Five Betrayals of Alita’s Character in the Battle Angle Movie

A couple of years ago I wrote a breakdown on the failures of the movie Alita: Battle Angle to properly translate the villain of Yukito Kishiro’s manga (Gunmn in the Japanese, Battle Angle Alita for us English speakers). For a while I considered doing a full breakdown of that adaptation and all the many ways it failed but ultimately I didn’t want to spend any more money or time on a film that fell so short of what I wanted. So I forgot about it. 

Then they decided to rerelease the film in theaters.  

This could be a last ditch attempt to salvage the theater industry by pumping old films back into them. I know many fans of Alita hope this will lead to a sequel. What these people need to understand is that, even if they get a sequel, they will not get what they want. The Alita film does not understand the characters of its source material and it cannot develop them effectively. While Alita and her friends were not horribly betrayed like Nova was I don’t really believe James Cameron can effectively develop the story – this is the man who wrote Avatar after all. Beyond that, I don’t think he wants to develop the story of Alita, I think he is using the visuals Kishiro developed to try and tell his own story that, as I said before, is trite and overplayed these days. If my breakdown of Nova didn’t convince you of that, or you just don’t want to go back and read that post, here are five ways Cameron betrayed the heroine’s character in his film. 

  1. Movie Alita fails to learn. While manga Alita is not a genius like Nova or Ido she does learn and grow from the things she experiences. In fact she quickly picks up on Nova’s headgames and does her best to work around them. She rarely succeeds, as Nova is a truly formidable villain, but she does learn and grow. Movie Alita doesn’t seem to learn her enemies’ gambits at all. In fact, even though Vector’s deal to send Hugo to Zalem proves to be a flat out lie she immediately turns around and trusts that Motorball champions get to go to Zalem, even though this promise ultimately comes from the exact same place. Zalem itself. It makes her look incredibly stupid and shows that she’s not at all the same character as Kishiro’s heroine. 
  2. Movie Alita shows no compassion to her enemies. From the end of her encounter with Makaku, manga Alita showed the ability to form an understanding of her enemies and shows a deep sense of compassion for their circumstances and how they reached the place they did. She still defeats them but rarely does she fail to acknowledge their humanity. There are a few instances where Alita completely dismisses her opponents and just fights them senselessly and when she does it’s a moral failing on her part. Instead it is her acts of compassion, not her acts of violence, that have the biggest impact on the world and ultimately defeat Nova. Movie Alita never shows this connection with or sympathy for the evil people she must dispatch. She is far less humane than she should be. Worse, she executes Vector in cold blood when he poses no threat to her at all. This deprives Vector of his opportunity to grow and transform into a major pillar of society future as Kishiro’s Vector did. In spite of the many failures of the movie elsewhere Vector’s murder is what ultimately convinced me Cameron didn’t understand Alita.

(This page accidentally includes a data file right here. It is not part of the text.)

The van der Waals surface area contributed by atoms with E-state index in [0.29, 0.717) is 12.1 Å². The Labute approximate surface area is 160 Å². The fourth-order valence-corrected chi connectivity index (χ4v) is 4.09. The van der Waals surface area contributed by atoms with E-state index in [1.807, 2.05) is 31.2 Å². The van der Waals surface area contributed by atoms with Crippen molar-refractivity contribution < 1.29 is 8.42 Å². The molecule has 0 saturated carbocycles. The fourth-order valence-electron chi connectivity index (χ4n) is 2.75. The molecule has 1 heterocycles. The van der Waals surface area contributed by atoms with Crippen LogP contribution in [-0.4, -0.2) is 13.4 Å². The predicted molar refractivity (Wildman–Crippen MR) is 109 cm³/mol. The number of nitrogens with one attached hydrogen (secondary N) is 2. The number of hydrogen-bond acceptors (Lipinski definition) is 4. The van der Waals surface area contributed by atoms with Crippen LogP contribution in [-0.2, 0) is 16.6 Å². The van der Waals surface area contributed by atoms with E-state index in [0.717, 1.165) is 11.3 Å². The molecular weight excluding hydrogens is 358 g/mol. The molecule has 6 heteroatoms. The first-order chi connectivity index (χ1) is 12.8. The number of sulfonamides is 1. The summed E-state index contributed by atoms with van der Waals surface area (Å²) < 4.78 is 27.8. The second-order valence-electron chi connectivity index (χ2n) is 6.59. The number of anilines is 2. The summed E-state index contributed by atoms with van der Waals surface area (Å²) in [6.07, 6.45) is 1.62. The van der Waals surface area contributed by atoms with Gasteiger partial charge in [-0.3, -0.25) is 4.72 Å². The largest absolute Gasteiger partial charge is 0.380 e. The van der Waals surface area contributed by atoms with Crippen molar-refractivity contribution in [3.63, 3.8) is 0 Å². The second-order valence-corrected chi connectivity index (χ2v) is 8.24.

3. Movie Alita cannot face the lessons of Motorball. The unfortunate truth is, by transforming Motorball into just another obstacle between Alita and Nova, the movie abandons the lesson Motorball teaches manga Alita. In the manga Motorball was one of the lowest points in Alita’s life. After losing Hugo she dives into Motorball so she can find a way to indulge her violent impulses without running into trouble. Except ultimately Alita does run in to trouble, and leaves the sport after a resounding defeat at the hands of Emperor Jashugan. She’s warned by her former teammate that she’s bad for the sport because she never came there for Motorball but just because she was seeking selfish fulfillment and that makes it impossible for her to be a true Motorball player. This rebuke was a decisive moment where Alita began to overcome her selfish impulses. Add in the low likelihood that Jashugan will decisively defeat Alita if he’s a barrier between movie Alita and Nova, thus depriving her of an insurmountable obstacle, there’s little chance movie Alita will get any of the value Motorball brought to manga Alita.